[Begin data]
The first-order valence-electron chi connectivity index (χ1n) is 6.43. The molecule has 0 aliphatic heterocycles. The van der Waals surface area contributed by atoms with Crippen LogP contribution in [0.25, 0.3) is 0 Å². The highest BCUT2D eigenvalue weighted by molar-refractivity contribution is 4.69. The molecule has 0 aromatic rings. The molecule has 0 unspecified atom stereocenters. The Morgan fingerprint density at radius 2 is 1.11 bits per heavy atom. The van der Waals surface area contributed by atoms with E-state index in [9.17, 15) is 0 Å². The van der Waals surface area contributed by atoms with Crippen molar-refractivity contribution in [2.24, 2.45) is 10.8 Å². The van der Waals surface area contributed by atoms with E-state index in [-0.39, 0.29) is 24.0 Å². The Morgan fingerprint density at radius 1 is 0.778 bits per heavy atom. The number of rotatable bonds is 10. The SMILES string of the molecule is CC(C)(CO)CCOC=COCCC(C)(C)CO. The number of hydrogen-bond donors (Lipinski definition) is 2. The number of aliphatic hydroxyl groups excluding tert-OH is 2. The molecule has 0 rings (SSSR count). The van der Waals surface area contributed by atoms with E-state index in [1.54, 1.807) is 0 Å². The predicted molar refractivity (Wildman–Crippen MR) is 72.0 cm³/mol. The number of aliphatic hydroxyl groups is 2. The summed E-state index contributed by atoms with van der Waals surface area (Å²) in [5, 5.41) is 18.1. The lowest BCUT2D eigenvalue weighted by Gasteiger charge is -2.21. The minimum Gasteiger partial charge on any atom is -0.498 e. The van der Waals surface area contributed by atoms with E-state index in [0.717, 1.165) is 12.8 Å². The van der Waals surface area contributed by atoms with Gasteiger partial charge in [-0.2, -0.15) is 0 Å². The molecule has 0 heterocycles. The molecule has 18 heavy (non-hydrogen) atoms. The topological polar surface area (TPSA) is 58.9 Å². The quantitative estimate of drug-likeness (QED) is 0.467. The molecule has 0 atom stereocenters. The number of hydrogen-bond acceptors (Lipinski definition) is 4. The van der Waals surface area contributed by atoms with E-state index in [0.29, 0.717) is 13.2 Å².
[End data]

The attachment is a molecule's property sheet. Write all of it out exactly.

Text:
The first-order valence-electron chi connectivity index (χ1n) is 6.43. The molecule has 0 aliphatic heterocycles. The van der Waals surface area contributed by atoms with Crippen LogP contribution in [0.25, 0.3) is 0 Å². The highest BCUT2D eigenvalue weighted by molar-refractivity contribution is 4.69. The molecule has 0 aromatic rings. The molecule has 0 unspecified atom stereocenters. The Morgan fingerprint density at radius 2 is 1.11 bits per heavy atom. The van der Waals surface area contributed by atoms with E-state index in [9.17, 15) is 0 Å². The van der Waals surface area contributed by atoms with Crippen molar-refractivity contribution in [2.24, 2.45) is 10.8 Å². The van der Waals surface area contributed by atoms with E-state index in [-0.39, 0.29) is 24.0 Å². The Morgan fingerprint density at radius 1 is 0.778 bits per heavy atom. The number of rotatable bonds is 10. The SMILES string of the molecule is CC(C)(CO)CCOC=COCCC(C)(C)CO. The number of hydrogen-bond donors (Lipinski definition) is 2. The number of aliphatic hydroxyl groups excluding tert-OH is 2. The molecule has 0 rings (SSSR count). The van der Waals surface area contributed by atoms with E-state index in [1.54, 1.807) is 0 Å². The predicted molar refractivity (Wildman–Crippen MR) is 72.0 cm³/mol. The number of aliphatic hydroxyl groups is 2. The summed E-state index contributed by atoms with van der Waals surface area (Å²) in [5, 5.41) is 18.1. The lowest BCUT2D eigenvalue weighted by Gasteiger charge is -2.21. The minimum Gasteiger partial charge on any atom is -0.498 e. The van der Waals surface area contributed by atoms with E-state index in [0.717, 1.165) is 12.8 Å². The van der Waals surface area contributed by atoms with Gasteiger partial charge in [-0.2, -0.15) is 0 Å². The molecule has 0 heterocycles. The molecule has 18 heavy (non-hydrogen) atoms. The topological polar surface area (TPSA) is 58.9 Å². The quantitative estimate of drug-likeness (QED) is 0.467. The molecule has 0 atom stereocenters. The number of hydrogen-bond acceptors (Lipinski definition) is 4. The van der Waals surface area contributed by atoms with E-state index in [0.29, 0.717) is 13.2 Å².